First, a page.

Saturday, September 15, 2012

III.iii. The Confessional - Fodor (2007)

Fodor cut into this scene substantially, but his spareness works. The penitent Claudius is first seen in shadow (above) and says one line from his talk with Rosencrantz & Guildenstern (absent), inserting it in the soliloquy admitting his guilt. The line: "I like him not, nor stands it safe with us / To let his madness range". His guilt for past sins is prefaced by the promise of future sins. So it is in the play, but by removing all intervening text, Fodor brings the irony forward. Even as Claudius is praying for forgiveness, he has put into motion more evil. In this version, the speech can't even really be called a prayer, since it avoids his wish for forgiveness. This is a darker world where divine intervention isn't an option, and where it would not be believable for any of the characters to actually be pious. In part because of the modern setting, but also because their interpretation is so much more corrupt than in the classic text.

Mid-prayer (as it were), the lights come up and Polonia enters. Or has she been there all along? She is, in this version, fully aware of Claudius' misdeeds, and often a willing participant. She's there to explain her plan to Claudius (substituting the word "arras" for "mirror" to match the later location), and despite their romantic relationship, seems afraid of him. Or perhaps FOR him. Claudius seems to be in shock, and zombie-like, shuffles off after Polonia when she stops speaking.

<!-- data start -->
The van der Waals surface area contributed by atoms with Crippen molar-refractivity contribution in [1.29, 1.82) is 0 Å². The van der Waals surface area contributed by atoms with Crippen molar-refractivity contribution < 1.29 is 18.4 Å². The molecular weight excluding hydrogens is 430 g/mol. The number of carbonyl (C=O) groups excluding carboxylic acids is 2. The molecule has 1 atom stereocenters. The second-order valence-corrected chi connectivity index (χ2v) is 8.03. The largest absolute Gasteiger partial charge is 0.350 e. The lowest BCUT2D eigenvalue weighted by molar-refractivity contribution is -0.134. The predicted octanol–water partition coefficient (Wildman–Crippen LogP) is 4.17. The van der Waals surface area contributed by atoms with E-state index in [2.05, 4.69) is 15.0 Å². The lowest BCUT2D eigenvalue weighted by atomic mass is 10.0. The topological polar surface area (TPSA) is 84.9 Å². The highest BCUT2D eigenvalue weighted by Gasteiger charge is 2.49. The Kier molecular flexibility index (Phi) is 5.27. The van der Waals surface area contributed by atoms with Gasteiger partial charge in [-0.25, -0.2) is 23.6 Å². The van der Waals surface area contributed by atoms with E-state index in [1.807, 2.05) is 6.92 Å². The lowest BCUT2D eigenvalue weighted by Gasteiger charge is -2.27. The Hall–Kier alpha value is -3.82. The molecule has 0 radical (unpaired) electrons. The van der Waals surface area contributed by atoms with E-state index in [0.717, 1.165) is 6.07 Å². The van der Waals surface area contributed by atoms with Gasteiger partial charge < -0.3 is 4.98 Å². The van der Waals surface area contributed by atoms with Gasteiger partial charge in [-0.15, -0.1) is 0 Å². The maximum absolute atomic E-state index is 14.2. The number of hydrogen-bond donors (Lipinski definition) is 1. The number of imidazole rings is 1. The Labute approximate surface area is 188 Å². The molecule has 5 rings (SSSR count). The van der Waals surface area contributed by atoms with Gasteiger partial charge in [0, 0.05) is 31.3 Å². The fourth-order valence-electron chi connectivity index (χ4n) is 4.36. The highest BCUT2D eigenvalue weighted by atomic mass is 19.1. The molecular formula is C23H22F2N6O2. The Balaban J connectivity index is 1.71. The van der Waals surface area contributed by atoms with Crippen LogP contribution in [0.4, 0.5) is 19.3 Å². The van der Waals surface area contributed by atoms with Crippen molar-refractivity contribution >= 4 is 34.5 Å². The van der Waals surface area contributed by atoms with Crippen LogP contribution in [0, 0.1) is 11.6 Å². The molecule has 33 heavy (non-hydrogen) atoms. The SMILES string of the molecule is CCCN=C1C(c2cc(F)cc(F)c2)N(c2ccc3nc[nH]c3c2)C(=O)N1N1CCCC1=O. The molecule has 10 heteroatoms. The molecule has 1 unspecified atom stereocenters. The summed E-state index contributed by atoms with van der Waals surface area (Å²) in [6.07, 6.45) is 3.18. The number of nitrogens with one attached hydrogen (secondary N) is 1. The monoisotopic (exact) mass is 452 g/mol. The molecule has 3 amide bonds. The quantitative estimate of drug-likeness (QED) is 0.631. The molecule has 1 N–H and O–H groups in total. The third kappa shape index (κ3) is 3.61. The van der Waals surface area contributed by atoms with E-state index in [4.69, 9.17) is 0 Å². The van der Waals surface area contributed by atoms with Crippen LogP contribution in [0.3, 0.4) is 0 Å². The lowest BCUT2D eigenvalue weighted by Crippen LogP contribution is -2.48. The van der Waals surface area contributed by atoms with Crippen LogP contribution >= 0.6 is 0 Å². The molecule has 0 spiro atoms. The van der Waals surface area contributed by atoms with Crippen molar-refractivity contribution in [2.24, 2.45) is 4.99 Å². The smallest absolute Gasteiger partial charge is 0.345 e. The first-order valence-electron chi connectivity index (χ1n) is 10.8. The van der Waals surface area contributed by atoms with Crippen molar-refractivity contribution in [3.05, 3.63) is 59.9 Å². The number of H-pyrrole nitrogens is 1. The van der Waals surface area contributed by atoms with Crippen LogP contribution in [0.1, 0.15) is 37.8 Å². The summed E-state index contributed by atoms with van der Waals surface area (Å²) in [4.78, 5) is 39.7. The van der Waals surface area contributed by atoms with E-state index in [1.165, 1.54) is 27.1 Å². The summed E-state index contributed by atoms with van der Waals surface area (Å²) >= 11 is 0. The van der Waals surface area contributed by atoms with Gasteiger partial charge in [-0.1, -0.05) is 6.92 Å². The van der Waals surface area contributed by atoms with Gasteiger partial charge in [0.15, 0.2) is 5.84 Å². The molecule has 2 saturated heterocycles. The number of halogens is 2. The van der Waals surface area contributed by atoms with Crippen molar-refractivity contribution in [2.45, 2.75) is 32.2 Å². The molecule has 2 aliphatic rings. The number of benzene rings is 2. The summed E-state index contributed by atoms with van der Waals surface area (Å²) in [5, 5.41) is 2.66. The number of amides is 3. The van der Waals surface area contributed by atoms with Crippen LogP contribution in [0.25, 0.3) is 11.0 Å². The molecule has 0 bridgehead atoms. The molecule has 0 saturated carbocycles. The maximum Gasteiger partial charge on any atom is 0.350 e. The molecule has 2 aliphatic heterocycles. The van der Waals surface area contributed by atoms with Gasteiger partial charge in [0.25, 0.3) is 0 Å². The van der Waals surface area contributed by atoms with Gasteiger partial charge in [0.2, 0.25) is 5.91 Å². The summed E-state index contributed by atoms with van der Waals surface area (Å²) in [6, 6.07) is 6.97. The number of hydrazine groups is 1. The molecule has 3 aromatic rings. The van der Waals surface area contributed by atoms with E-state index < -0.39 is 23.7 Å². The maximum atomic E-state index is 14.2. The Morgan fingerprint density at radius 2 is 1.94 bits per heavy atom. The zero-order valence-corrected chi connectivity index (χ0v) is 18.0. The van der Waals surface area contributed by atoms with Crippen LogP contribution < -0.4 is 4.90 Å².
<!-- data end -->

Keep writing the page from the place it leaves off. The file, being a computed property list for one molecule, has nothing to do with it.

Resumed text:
Holding his arm, she brings him back to his room before heading for Gertrude's, and they share a light kiss at the end of the hall. Still, Claudius barely responds to it, though he does turn back towards her as she leaves. She is, after all, a part of his sins, which are amply on his mind in this moment.

Earlier in the hall sequence, Hamlet creeps up behind them, sees them together, might even guess at Polonia's destination, but he does not, as in the play, attempt to kill Claudius. We know he has a gun and that he has said he could do "bitter business" this night, so the implication is that he might have shot them both in the back right then and there, but chose not to. Why is not revealed. He certainly has no cause to think Claudius is seeking redemption, nor that a praying man would go to Heaven even if he'd seen Claudius praying (which he has not). There's not even the sense that Hamlet feels sorry for his stepfather. He just ducks out of sight after a short moment, and only Polonia feels that perhaps she was being watched. It's possible her presence protected Claudius as Hamlet could not be sure he could perpetrate a double murder successfully.

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